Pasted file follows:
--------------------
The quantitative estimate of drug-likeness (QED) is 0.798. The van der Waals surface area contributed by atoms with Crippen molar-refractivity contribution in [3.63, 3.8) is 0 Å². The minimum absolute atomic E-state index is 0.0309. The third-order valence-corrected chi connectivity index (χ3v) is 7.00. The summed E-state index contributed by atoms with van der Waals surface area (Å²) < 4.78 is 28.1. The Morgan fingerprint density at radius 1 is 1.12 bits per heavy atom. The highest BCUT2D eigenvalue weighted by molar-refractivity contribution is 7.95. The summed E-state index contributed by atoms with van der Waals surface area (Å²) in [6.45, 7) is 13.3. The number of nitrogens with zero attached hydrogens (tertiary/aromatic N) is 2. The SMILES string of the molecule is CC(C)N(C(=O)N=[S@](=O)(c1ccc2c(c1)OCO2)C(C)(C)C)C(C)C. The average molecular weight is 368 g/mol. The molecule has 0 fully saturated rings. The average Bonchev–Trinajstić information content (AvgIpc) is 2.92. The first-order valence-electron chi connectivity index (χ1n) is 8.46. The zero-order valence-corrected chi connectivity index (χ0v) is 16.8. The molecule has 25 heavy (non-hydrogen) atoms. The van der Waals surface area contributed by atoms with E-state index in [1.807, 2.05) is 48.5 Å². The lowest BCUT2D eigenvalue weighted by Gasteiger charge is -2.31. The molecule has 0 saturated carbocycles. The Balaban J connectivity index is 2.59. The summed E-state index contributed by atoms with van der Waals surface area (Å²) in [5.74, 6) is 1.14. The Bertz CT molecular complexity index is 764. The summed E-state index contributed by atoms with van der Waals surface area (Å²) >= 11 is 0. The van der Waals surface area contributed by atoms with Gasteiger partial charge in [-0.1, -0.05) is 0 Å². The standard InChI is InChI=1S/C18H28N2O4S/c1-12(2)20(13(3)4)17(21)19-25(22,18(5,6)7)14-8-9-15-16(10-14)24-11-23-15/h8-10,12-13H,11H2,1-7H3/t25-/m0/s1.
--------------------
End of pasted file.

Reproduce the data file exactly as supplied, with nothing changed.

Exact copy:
The quantitative estimate of drug-likeness (QED) is 0.798. The van der Waals surface area contributed by atoms with Crippen molar-refractivity contribution in [3.63, 3.8) is 0 Å². The minimum absolute atomic E-state index is 0.0309. The third-order valence-corrected chi connectivity index (χ3v) is 7.00. The summed E-state index contributed by atoms with van der Waals surface area (Å²) < 4.78 is 28.1. The Morgan fingerprint density at radius 1 is 1.12 bits per heavy atom. The highest BCUT2D eigenvalue weighted by molar-refractivity contribution is 7.95. The summed E-state index contributed by atoms with van der Waals surface area (Å²) in [6.45, 7) is 13.3. The number of nitrogens with zero attached hydrogens (tertiary/aromatic N) is 2. The SMILES string of the molecule is CC(C)N(C(=O)N=[S@](=O)(c1ccc2c(c1)OCO2)C(C)(C)C)C(C)C. The average molecular weight is 368 g/mol. The molecule has 0 fully saturated rings. The average Bonchev–Trinajstić information content (AvgIpc) is 2.92. The first-order valence-electron chi connectivity index (χ1n) is 8.46. The zero-order valence-corrected chi connectivity index (χ0v) is 16.8. The molecule has 25 heavy (non-hydrogen) atoms. The van der Waals surface area contributed by atoms with E-state index in [1.807, 2.05) is 48.5 Å². The lowest BCUT2D eigenvalue weighted by Gasteiger charge is -2.31. The molecule has 0 saturated carbocycles. The Balaban J connectivity index is 2.59. The summed E-state index contributed by atoms with van der Waals surface area (Å²) in [5.74, 6) is 1.14. The Bertz CT molecular complexity index is 764. The summed E-state index contributed by atoms with van der Waals surface area (Å²) >= 11 is 0. The van der Waals surface area contributed by atoms with Gasteiger partial charge in [-0.1, -0.05) is 0 Å². The standard InChI is InChI=1S/C18H28N2O4S/c1-12(2)20(13(3)4)17(21)19-25(22,18(5,6)7)14-8-9-15-16(10-14)24-11-23-15/h8-10,12-13H,11H2,1-7H3/t25-/m0/s1.